Fugazi documentary Instrument is one of the all-time greats
There’s a moment in Jem Cohen’s Instrument – a documentary about the seminal Washington D.C. punk band Fugazi – where drummer Brendan Canty explains that his sister’s boyfriend believes the band live together in a group house without any heat. It’s a weird rumour that doesn’t seem to surprise guitarist and co-frontman Ian MacKaye: “The problem is if you don’t say anything, then people place your thing on you. They say who you are.
“But then if you try to steer it all,” MacKaye continues, “It’s premeditated … You’re manipulating it.”
So how do you solve a problem like this? How do you create an honest portrait of a band that dispels misconceptions without creating a narrative that isn’t genuine? With music documentaries, there’s always a degree of artificiality. Candid behind the scenes moments are edited together to form some kind of narrative, and there’s usually an awareness on the subject’s behalf that leads to them performing for the camera.
Instrument answers a few questions you might’ve had about the band, but still remains vague enough to let you to make up your own mind about who Fugazi are.
Through a collection of material consisting of live concerts, interviews, studio recording sessions and behind the scenes tour footage – amassed from 1987 to 1998 – Instrument answers a few questions you might’ve had about the band (no, they don’t live in a freezing share house subsisting on a steady diet of rice), but still remains vague enough to let you to make up your own mind about who Fugazi are. The band isn’t so much steering their image as they are giving the driver advice on which route to take.
What Instrument does better than anything else is capture Fugazi’s sound through the assembled visuals, constantly jackknifing and throwing the audience off-balance. The band will be locked into a hypnotic rhythm, MacKaye and co-frontman Guy Picciotto dawdling around the stage before an abrupt explosion of energy. MacKaye and Picciotto’s bodies will contort and convulse for seconds, their guitars screeching, before they will suddenly return to their subdued demeanor and sound, almost as though the last few seconds hadn’t happened at all.
According to Picciotto the band doesn’t pre-plan their setlists, so every live show is a unique improvisation. That uncertainty translates into the film’s editing: just as a song peaks it’ll cut to the band eating in a food court to a close up of MacKaye’s face as he screams vocals into the microphone, then to bassist Joe Lally attempting to bathe in a motel shower that barely comes up to his chest. Watching Instrument for the first time, you don’t know what you’re going to get.
Instrument both looks and feels like no other music documentary.
From day one Fugazi have always done everything on their own terms. Forming in 1986 and going on an indefinite hiatus in 2003, they existed in a period when the underground transitioned into the mainstream, with every major label snapping up whatever alt-rock band they could in the hopes of scoring the next angry-guitar fuelled platinum hit. Fugazi refused to march to the drum of these major labels – MacKaye: “I have a lot of contempt for the record industry” – and it worked. They remained independent throughout their career and still managed to out-sell and out draw the bands on those big labels. They’re the poster children of do-it-yourself punk ethics for a reason, unwavering in their integrity and maintaining the respect that comes from not selling out, the cardinal sin of punk rock.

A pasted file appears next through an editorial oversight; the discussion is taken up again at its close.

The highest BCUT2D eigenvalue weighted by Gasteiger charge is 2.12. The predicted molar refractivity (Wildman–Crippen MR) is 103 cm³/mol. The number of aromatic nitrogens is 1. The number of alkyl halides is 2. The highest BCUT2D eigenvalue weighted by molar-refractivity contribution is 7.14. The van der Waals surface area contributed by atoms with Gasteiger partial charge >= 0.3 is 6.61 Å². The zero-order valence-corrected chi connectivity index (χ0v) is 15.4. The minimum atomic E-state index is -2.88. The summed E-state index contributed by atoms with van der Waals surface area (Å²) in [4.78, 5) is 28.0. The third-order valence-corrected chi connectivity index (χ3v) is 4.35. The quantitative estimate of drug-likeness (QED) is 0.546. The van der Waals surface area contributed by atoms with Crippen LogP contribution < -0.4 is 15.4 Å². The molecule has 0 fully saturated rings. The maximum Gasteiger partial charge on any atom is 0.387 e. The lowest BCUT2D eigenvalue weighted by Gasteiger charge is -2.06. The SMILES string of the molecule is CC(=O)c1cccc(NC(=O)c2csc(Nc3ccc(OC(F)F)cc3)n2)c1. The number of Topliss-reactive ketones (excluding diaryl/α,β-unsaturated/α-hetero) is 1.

Instrument both looks and feels like no other music documentary. The film opens with an ethereal live performance, filmed on Super 8 stock that’s been slightly slowed; it’s poorly lit and colour-graded a sickly yellow. The band’s bodies blur and smear as they perform (Cohen would use stills from this scene for the film’s poster and the soundtrack’s cover art). The end result of Cohen’s collection of disparate snatches of footage is something raw and experimental – crude film stock and unedited video footage combined in a way that feels honest, never distorting who Fugazi are. While you might get the odd shot that flirts with the realm of art-school pretentiousness, the context renders that pretension moot. Picciotto’s erratic dance moves and almost liquid body are the perfect focus for Cohen’s lens.
If you’ve listened to Fugazi but never really looked into the people behind the music, Instrument is an indispensable document of one of music’s hardest working acts, and one of the most important bands of the ’90s. In their review of the band’s third album, In On The Kill Taker, Rolling Stone called Fugazi “the only band that matters.” An exaggeration, sure, but after watching Instrument, it’s hard to argue otherwise.
Instrument screens at the Sydney Opera House featuring a Q&A with Guy Picciotto on Friday, May 25 and Saturday, May 26.
The article was originally published on Brag Magazine